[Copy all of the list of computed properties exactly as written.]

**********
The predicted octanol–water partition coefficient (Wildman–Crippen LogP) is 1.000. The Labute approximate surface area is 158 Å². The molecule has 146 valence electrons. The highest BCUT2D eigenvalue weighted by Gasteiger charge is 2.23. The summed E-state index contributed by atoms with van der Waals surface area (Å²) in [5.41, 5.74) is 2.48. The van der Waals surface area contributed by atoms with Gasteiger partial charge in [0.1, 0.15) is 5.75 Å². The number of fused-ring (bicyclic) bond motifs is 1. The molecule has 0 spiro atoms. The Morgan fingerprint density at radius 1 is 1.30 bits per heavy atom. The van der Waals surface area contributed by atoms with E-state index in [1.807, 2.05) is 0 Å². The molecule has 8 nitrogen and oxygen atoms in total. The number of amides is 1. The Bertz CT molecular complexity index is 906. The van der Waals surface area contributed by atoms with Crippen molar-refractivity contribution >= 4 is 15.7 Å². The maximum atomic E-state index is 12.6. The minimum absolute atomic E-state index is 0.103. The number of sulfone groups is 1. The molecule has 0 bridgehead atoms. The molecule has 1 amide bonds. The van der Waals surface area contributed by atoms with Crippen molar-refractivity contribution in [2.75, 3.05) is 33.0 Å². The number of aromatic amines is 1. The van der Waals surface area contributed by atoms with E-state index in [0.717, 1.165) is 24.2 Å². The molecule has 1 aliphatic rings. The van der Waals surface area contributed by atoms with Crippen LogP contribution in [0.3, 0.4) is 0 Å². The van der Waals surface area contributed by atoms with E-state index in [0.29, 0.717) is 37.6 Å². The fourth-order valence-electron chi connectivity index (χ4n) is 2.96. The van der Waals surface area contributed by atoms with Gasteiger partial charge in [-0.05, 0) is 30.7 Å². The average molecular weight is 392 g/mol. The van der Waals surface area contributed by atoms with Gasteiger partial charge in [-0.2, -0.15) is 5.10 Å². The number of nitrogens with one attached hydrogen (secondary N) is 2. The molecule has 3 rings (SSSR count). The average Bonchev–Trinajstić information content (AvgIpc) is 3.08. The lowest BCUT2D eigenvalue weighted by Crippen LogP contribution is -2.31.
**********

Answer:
The predicted octanol–water partition coefficient (Wildman–Crippen LogP) is 1.000. The Labute approximate surface area is 158 Å². The molecule has 146 valence electrons. The highest BCUT2D eigenvalue weighted by Gasteiger charge is 2.23. The summed E-state index contributed by atoms with van der Waals surface area (Å²) in [5.41, 5.74) is 2.48. The van der Waals surface area contributed by atoms with Gasteiger partial charge in [0.1, 0.15) is 5.75 Å². The number of fused-ring (bicyclic) bond motifs is 1. The molecule has 0 spiro atoms. The Morgan fingerprint density at radius 1 is 1.30 bits per heavy atom. The van der Waals surface area contributed by atoms with E-state index in [1.807, 2.05) is 0 Å². The molecule has 8 nitrogen and oxygen atoms in total. The number of amides is 1. The Bertz CT molecular complexity index is 906. The van der Waals surface area contributed by atoms with Crippen molar-refractivity contribution >= 4 is 15.7 Å². The maximum atomic E-state index is 12.6. The minimum absolute atomic E-state index is 0.103. The number of sulfone groups is 1. The molecule has 0 bridgehead atoms. The molecule has 1 amide bonds. The van der Waals surface area contributed by atoms with Crippen molar-refractivity contribution in [2.75, 3.05) is 33.0 Å². The number of aromatic amines is 1. The van der Waals surface area contributed by atoms with E-state index in [0.717, 1.165) is 24.2 Å². The molecule has 1 aliphatic rings. The van der Waals surface area contributed by atoms with Crippen LogP contribution in [0.3, 0.4) is 0 Å². The van der Waals surface area contributed by atoms with E-state index in [0.29, 0.717) is 37.6 Å². The fourth-order valence-electron chi connectivity index (χ4n) is 2.96. The van der Waals surface area contributed by atoms with Gasteiger partial charge in [-0.05, 0) is 30.7 Å². The average molecular weight is 392 g/mol. The van der Waals surface area contributed by atoms with Gasteiger partial charge in [-0.2, -0.15) is 5.10 Å². The number of nitrogens with one attached hydrogen (secondary N) is 2. The molecule has 3 rings (SSSR count). The average Bonchev–Trinajstić information content (AvgIpc) is 3.08. The lowest BCUT2D eigenvalue weighted by Crippen LogP contribution is -2.31.